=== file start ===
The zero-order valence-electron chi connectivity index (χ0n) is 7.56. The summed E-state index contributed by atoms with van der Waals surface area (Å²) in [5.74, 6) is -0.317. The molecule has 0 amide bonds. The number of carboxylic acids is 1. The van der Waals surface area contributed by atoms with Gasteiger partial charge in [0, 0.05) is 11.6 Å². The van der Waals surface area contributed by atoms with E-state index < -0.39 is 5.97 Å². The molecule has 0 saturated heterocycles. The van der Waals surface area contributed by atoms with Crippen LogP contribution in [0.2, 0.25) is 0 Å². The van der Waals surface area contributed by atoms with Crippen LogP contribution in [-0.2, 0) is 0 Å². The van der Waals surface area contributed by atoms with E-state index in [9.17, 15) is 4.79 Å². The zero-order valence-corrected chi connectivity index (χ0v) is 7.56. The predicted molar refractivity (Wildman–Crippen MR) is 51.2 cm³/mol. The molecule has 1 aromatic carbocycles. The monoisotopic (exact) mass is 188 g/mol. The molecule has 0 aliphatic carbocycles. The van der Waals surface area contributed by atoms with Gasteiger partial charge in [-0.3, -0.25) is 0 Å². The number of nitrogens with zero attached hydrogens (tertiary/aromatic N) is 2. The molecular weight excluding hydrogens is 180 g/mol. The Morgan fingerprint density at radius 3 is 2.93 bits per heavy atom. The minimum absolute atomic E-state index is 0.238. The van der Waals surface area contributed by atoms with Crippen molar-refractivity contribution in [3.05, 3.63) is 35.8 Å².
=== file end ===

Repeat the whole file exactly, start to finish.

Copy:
The zero-order valence-electron chi connectivity index (χ0n) is 7.56. The summed E-state index contributed by atoms with van der Waals surface area (Å²) in [5.74, 6) is -0.317. The molecule has 0 amide bonds. The number of carboxylic acids is 1. The van der Waals surface area contributed by atoms with Gasteiger partial charge in [0, 0.05) is 11.6 Å². The van der Waals surface area contributed by atoms with E-state index < -0.39 is 5.97 Å². The molecule has 0 saturated heterocycles. The van der Waals surface area contributed by atoms with Crippen LogP contribution in [0.2, 0.25) is 0 Å². The van der Waals surface area contributed by atoms with Crippen LogP contribution in [-0.2, 0) is 0 Å². The van der Waals surface area contributed by atoms with E-state index in [9.17, 15) is 4.79 Å². The zero-order valence-corrected chi connectivity index (χ0v) is 7.56. The predicted molar refractivity (Wildman–Crippen MR) is 51.2 cm³/mol. The molecule has 1 aromatic carbocycles. The monoisotopic (exact) mass is 188 g/mol. The molecule has 0 aliphatic carbocycles. The van der Waals surface area contributed by atoms with Gasteiger partial charge in [-0.3, -0.25) is 0 Å². The number of nitrogens with zero attached hydrogens (tertiary/aromatic N) is 2. The molecular weight excluding hydrogens is 180 g/mol. The Morgan fingerprint density at radius 3 is 2.93 bits per heavy atom. The minimum absolute atomic E-state index is 0.238. The van der Waals surface area contributed by atoms with Crippen molar-refractivity contribution in [3.05, 3.63) is 35.8 Å².